Sunday, December 9, 2012


Albert Pyun, 1982
Starring: Lee Horsley, Kathleen Beller, Richard Lynch, Richard Moll

Evil overlord Titus Cromwell resurrects the sorcerer Xusia in order to overthrow King Richard, ruler of Ehdan, one of the most peaceful and prosperous lands. Cromwell demolishes Richard’s armies and kills Richard and his family, except his young son Talon, who escapes with Richard’s tripled-bladed sword. Cromwell betrays Xusia, kills him and throws him off a cliff. Talon grows up to become a famous warrior and decides to return to Ehdan to fulfill the promise of revenge he made to his father. Xusia, still alive, also decides to get revenge on Cromwell. Prince Mikah and Princess Alana, children of Richard’s closest advisors and only remaining heirs to the throne, are cooking up their own rebellion with the aid of Cromwell’s advisor Machelli. 

Unfortunately Machelli double crosses them and Cromwell arrests Mikah and tortures him. Alana is almost raped by Cromwell’s men, but Talon rescues her and promises to free her brother and some other captured rebels for one night with her. Alana is soon captured and Cromwell plans to force her to marry him. At their wedding he will kill the visiting kings of other neighboring lands. Talon, meanwhile, has freed Mikah and the rebels, but gets captured and crucified at Alana and Cromwell’s wedding. Can Talon free himself, free Alana and defeat Cromwell? 

I really love The Sword and the Sorcerer. I never saw it as a kid, so I’m not holding onto any fond memories, it’s just a fun, stand-out early entry in the sword and sorcery genre. It works despite a lot of bad elements - a disastrous script with lots of plot holes, poor performances, cheap sets and crappy effects - and, somewhat surprisingly, was the most successful independent film of 1982 and his since become a minor cult classic. 

Albert Pyun is known for his trash films, namely Jean-Claude Van Damme vehicle Cyborg (1989) and the sci-fi series Nemesis. Here he delivers an entertaining, faced-past movie with some truly terrible elements, but it’s bolstered by charm, comedy, nudity and some utter ridiculousness. Lee Horseley is actually quite good as Talon and though he spends the film either rescuing people or being rescued himself, he’s wittier and more of a scoundrel than most brainless sword and sorcery heroes. Many of his mercenaries have similar, swashbuckling personalities and are only interested in adventure and their warrior’s code. Unlike many other, more barbarian-themed ‘80s fantasy films, this has elements of early Errol Flynn pirate films and of Indiana Jones, which the score steals from unmercilessly.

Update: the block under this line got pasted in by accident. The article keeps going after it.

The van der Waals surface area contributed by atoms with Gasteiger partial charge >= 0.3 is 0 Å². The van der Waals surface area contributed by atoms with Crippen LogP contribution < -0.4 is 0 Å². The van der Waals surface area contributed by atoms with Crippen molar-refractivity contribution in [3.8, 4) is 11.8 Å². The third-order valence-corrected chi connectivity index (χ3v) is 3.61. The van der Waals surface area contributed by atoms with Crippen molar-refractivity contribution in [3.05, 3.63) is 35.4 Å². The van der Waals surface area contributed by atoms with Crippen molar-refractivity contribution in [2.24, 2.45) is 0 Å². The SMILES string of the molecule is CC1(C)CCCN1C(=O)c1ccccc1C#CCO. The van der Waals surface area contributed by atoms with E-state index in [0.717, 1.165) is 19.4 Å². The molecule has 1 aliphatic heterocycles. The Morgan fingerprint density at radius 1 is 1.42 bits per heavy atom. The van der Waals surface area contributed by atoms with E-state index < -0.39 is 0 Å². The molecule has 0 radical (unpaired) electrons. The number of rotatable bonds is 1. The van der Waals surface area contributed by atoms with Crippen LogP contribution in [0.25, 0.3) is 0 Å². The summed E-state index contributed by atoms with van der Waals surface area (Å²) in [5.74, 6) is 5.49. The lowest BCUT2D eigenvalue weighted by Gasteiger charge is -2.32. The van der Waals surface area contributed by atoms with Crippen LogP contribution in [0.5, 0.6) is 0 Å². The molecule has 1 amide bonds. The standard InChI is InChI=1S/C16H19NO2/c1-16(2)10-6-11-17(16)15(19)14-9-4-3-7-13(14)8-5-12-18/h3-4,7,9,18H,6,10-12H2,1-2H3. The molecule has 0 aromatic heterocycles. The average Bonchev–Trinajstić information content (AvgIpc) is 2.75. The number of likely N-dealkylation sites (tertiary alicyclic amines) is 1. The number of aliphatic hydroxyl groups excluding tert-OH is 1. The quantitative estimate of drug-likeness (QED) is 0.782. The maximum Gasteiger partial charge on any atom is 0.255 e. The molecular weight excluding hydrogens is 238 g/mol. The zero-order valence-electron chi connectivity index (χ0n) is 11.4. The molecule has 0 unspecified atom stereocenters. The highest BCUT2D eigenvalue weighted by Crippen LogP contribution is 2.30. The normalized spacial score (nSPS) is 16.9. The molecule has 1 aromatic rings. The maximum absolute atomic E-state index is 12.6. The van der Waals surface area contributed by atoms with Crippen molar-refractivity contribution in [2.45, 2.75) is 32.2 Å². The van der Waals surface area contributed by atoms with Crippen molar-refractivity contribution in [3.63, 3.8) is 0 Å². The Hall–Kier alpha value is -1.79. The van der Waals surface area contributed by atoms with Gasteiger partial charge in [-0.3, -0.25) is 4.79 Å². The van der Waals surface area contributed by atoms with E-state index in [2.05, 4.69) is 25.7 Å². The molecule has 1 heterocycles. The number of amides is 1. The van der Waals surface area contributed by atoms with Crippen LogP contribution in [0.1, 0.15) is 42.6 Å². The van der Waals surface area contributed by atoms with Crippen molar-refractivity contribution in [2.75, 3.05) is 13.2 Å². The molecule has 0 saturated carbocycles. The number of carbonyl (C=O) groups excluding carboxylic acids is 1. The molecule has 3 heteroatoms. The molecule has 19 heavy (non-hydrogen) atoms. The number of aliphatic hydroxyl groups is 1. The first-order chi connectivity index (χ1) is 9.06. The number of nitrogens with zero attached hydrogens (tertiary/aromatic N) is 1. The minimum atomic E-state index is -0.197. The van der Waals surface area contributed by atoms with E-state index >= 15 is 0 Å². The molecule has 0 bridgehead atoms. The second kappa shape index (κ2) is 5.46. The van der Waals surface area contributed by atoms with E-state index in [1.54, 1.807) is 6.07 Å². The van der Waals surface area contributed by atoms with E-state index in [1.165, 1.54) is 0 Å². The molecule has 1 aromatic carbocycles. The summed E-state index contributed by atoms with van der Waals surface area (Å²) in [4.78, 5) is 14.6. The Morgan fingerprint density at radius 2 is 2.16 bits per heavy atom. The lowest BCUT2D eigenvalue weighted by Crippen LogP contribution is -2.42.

One of the film’s major weaknesses is the lack of a strong central villain. Night Court’s Richard Moll looks great as the demonic sorcerer, but he is unfortunately not in a lot of scenes in his true form. His introduction scene where the Grace Jones look-alike witch licks slime off his fingers is effectively repulsive. Titus Cromwell, played by TV actor Richard Lynch (the original Battlestar Galactica, Star Trek: TNG, Highlander) chews scenery with gusto, but is no match for Talon. 

The brother and sister “heirs” to the throne, Alana (Kathleen Beller) and Mikah (Simon MacCorkindale) are the children of the king’s advisor, so they could theoretically be prince and princess, but it is frustrating that no one ever mentions that Talon is the rightful heir and that his sister survived, but was kidnapped by Cromwell. She is likely Cromwell’s whore, Elizabeth, who helps to free Mikah and eventually has her tongue cut out and her throat slit for her troubles. Frustratingly, Talon doesn’t tell anyone that he’s the heir to the throne and doesn’t look for his missing sister, he simply beds the princess, lets some lame pretender take the crown and then rides off into the sunset for more adventure. 

The film benefits from its more adult tone and is full of naked women, boasts some gory effects like a head being chopped in half, and nearly half the cast gets murdered or at least tortured. There are some incredible chase sequences, one of which is through the king’s brothel, another take place in a tunnel full of psychopathic rats. The final 20-30 minutes delivers a a zany amount of sword fighting and adventure, including some great shots of the Talon’s three-bladed sword that fires the extra two blades.

I can only recommend this to fans of the genre, as it is insanely cheesy and has very low production values, but if you love sword and sorcery films, it’s a ton of fun. The Sword and the Sorcerer is available on DVD from Anchor Bay, though the only extras are two trailers and a TV spot. Apparently the Australian disc has a commentary from Pyun, which I wouldn’t mind listening to. Pyun finally made a sequel, Tales of an Ancient Empire (2010), starring Hercules’s Kevin Sorbo and Lee Horseley. I haven’t seen it, but from what I’ve heard it just doesn’t have the same charm as The Sword and the Sorcerer

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